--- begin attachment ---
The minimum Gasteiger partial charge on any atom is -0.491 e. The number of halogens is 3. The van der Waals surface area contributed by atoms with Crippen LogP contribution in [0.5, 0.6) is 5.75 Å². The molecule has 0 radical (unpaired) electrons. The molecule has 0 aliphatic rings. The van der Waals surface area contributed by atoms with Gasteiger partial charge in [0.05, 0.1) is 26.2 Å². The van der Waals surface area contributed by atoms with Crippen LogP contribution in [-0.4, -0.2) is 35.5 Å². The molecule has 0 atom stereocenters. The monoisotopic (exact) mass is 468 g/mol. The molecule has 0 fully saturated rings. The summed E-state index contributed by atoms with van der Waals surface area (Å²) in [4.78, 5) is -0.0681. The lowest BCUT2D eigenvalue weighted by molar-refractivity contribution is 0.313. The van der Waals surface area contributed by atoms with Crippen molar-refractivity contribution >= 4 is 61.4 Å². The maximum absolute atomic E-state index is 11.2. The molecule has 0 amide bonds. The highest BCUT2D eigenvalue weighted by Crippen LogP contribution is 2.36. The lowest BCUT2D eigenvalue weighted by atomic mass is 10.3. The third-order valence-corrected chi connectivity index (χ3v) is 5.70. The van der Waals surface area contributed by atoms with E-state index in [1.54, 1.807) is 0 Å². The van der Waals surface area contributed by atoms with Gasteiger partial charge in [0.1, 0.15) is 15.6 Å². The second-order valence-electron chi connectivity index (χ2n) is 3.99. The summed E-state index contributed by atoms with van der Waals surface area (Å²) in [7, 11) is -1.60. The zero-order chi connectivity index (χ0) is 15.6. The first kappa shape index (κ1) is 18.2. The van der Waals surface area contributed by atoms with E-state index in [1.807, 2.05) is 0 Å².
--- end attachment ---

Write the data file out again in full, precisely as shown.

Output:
The minimum Gasteiger partial charge on any atom is -0.491 e. The number of halogens is 3. The van der Waals surface area contributed by atoms with Crippen LogP contribution in [0.5, 0.6) is 5.75 Å². The molecule has 0 radical (unpaired) electrons. The molecule has 0 aliphatic rings. The van der Waals surface area contributed by atoms with Gasteiger partial charge in [0.05, 0.1) is 26.2 Å². The van der Waals surface area contributed by atoms with Crippen LogP contribution in [-0.4, -0.2) is 35.5 Å². The molecule has 0 atom stereocenters. The monoisotopic (exact) mass is 468 g/mol. The molecule has 0 fully saturated rings. The summed E-state index contributed by atoms with van der Waals surface area (Å²) in [4.78, 5) is -0.0681. The lowest BCUT2D eigenvalue weighted by molar-refractivity contribution is 0.313. The van der Waals surface area contributed by atoms with Crippen molar-refractivity contribution >= 4 is 61.4 Å². The maximum absolute atomic E-state index is 11.2. The molecule has 0 amide bonds. The highest BCUT2D eigenvalue weighted by Crippen LogP contribution is 2.36. The lowest BCUT2D eigenvalue weighted by atomic mass is 10.3. The third-order valence-corrected chi connectivity index (χ3v) is 5.70. The van der Waals surface area contributed by atoms with E-state index in [1.54, 1.807) is 0 Å². The van der Waals surface area contributed by atoms with Gasteiger partial charge in [0.1, 0.15) is 15.6 Å². The second-order valence-electron chi connectivity index (χ2n) is 3.99. The summed E-state index contributed by atoms with van der Waals surface area (Å²) in [7, 11) is -1.60. The zero-order chi connectivity index (χ0) is 15.6. The first kappa shape index (κ1) is 18.2. The van der Waals surface area contributed by atoms with E-state index in [1.807, 2.05) is 0 Å².